Cst. Thomas Brian KING – April 25, 1978

Reg. # 31915, Cst. Thomas Brian KING

April 25, 1978, Saskatoon, Saskatchewan          Age: 40 years

Cst. KING was born at Winnipegosis, Manitoba on March 29, 1938 to Aubrey and Margaret.  He had six siblings; brothers, William John, James Aubrey and sisters, Margaret Ann Colville, Lesley Eleanor, Edna Elizabeth and Willa Eleanor.  He attended Fork River High School, Fork River, Manitoba and Dauphin Collegiate, Dauphin, Manitoba.  He participated in Boy Scouts and Air Cadets.  Cst. KING married Marie Carrie Sydor on November 16, 1963 in the Holy Eucharist UkrainianCatholic Church at Oakburn, Manitoba.  They had children, Ashley Thomas born on February 15, 1966, Lori June born on September 29, 1967 and Lesley Dawn born on March 7, 1969 He worked as a telegrapher with the Canadian National Railways from 1957 to when he joined the Force as a Civilian Member Radio Operator on January 4, 1971 and posted to the Saskatoon Telecommunications Center and assigned Regimental No. C/829.

Cst. King converted to Special Constable (Regimental No. S/1032) status on January 3, 1974.  Upon completion of training at Depot (‘I’ Troop) he was posted to the Saskatoon Airport Detachment.  When the Force began accepting married members, on October 3, 1974, Cst. KING (Regimental No. 31915) was promoted to his present rank and upon completion of further training (Troop 20), posted to Saskatoon Detachment.

On the night of April 25, 1978, Cst. KING stopped a car for a minor traffic violation at 12:35 AM on Highway #11, one quarter mile north of Saskatoon city limits.  There were two youths in the car.  One was 18 year old Darrell Crook; the other, 19 year old Gregory Michael Fisher.  KING didn’t realize that these two young men were “cop haters” who had set out that evening to “get themselves a policeman.”  They intentionally knocked out the tail lights of Fisher’s 1964 Rambler sedan and went out for a drive in the hope that they would be stopped by the law.  At 109:30 PM, near Lloydminster, the two were pulled over by two RCMP, but they decided not to try anything.  Two hours later, KING came along all alone.  When he pulled them over on Highway #11 near 51st Street, they decided to make their move.  As Cst. KING checked Fisher’s licence, the two of them jumped him and a wild struggle took place on the shoulder of the highway.  Eventually KING was overpowered and manacled with his own handcuffs.  Crook, who had been drinking, even went so far as to fire a shot in the air with KING’s service revolver to prove to his hostage how violently serious were his intentions.  Then KING was put into he Rambler and taken to a house in the city where friends of Crook’s and Fisher’s were congregated.  When they saw KING handcuffed in the car, the friends wanted to no part of what was going on and told Crook and Fisher to get him away from the house.  From there, Crook and Fisher drove down to the banks of the Saskatchewan River and pulled KING out of the car near the power station.  Darrell Crook hauled the defenseless Cst. KING down the banks; Fisher claims he waited at the car.  Down at the river’s edge, there is some speculation that Cst. KING tried to get away and Crook hit him a severe blow to the back of the head with the policeman’s revolver.  Then Crook executed KING with a shot behind the left ear and another shot above the left eye.  Crook then called to his accomplice to come down and the two of them dragged Cst. KING’s dead body further down the bank and threw him into the river.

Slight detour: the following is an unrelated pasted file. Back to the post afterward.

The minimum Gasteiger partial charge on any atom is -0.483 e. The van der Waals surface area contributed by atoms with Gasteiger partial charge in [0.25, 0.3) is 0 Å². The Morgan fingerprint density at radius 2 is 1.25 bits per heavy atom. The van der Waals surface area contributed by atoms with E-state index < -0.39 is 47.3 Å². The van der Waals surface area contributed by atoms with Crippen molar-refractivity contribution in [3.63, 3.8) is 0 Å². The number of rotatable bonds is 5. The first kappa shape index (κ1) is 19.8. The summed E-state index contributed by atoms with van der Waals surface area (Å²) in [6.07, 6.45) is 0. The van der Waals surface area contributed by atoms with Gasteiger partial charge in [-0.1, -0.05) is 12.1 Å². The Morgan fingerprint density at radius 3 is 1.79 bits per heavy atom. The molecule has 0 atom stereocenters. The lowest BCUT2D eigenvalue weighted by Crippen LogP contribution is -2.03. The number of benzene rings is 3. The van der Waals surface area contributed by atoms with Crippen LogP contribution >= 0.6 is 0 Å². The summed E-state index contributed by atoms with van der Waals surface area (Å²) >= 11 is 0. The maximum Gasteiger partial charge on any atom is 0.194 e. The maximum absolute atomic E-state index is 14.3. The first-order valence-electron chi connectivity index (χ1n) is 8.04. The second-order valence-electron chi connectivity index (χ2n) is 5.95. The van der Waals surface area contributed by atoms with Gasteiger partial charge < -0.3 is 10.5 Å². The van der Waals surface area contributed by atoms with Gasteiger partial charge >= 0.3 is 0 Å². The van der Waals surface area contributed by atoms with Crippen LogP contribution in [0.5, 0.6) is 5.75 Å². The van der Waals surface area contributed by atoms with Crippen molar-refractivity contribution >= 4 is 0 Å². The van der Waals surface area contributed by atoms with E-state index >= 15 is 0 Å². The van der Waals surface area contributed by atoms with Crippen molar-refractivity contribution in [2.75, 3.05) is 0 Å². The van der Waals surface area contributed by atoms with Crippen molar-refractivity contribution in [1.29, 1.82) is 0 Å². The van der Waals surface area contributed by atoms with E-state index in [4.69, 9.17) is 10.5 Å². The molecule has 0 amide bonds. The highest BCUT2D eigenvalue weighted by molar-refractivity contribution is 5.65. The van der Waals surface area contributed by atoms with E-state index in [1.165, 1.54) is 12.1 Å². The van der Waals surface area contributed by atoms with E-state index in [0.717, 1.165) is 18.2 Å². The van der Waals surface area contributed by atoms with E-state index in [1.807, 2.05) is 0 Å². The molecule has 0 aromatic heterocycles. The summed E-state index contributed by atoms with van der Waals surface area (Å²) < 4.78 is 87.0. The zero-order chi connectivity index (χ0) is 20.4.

Meanwhile, KING’s police cruiser was found abandoned on Highway #11 near the airport and a dragnet was set up to find the missing policeman.  A little that morning, the Saskatoon City Police pulled over a beat-up looking 1964 Rambler sedan with two male occupants.  Darrell Crook bolted from the passenger side and escaped on foot.  The police arrested Gregory Fisher.  Under questioning, Fisher admitted participating in the crime and incriminated Crook as the murderer.  Then the police went looking for Darrell Crook in force.  Road-blocks were set up at strategic points around the city.  It didn’t take long for the RCMP to find their quarry.  They pulled over a car heading out of the city arrested the driver, 20 year old Frank Crook and a passenger whom the police later identified as his younger brother, Darrell.

On October 11, 1978, Darrell Crook and Gregory Fisher went on trial in Saskatoon for the first degree murder of a policeman.  They were both found guilty and were sentenced to life in prison with no parole for 25 years.

Brian KING’s death was a great loss to everyone who knew him.  He is remembered as a true gentleman.  Someone who was honest and ethical and always willing to go out of his way to help others.  His personal qualities were so outstanding that a school in Warman, Saskatchewan was renamed in his memory.  He was survived by his widow and their three children.  A prayer service was held at Saskatoon Funeral Home and Funeral Service held at St.’s Peter and Paul Catholic Church on April 28, 1978 in Saskatoon.  He was buried with full military honours and rests at the RCMP Cemetery in Regina.  He lies there a victim of a man who was determined to kill him.  A man he met but once – the night he died.

Eleven years after his death, his daughter, Lori (Reg. # 41224), joined the Force and is now an RCMP officer in Alberta.

(Personnel File reviewed – photo available)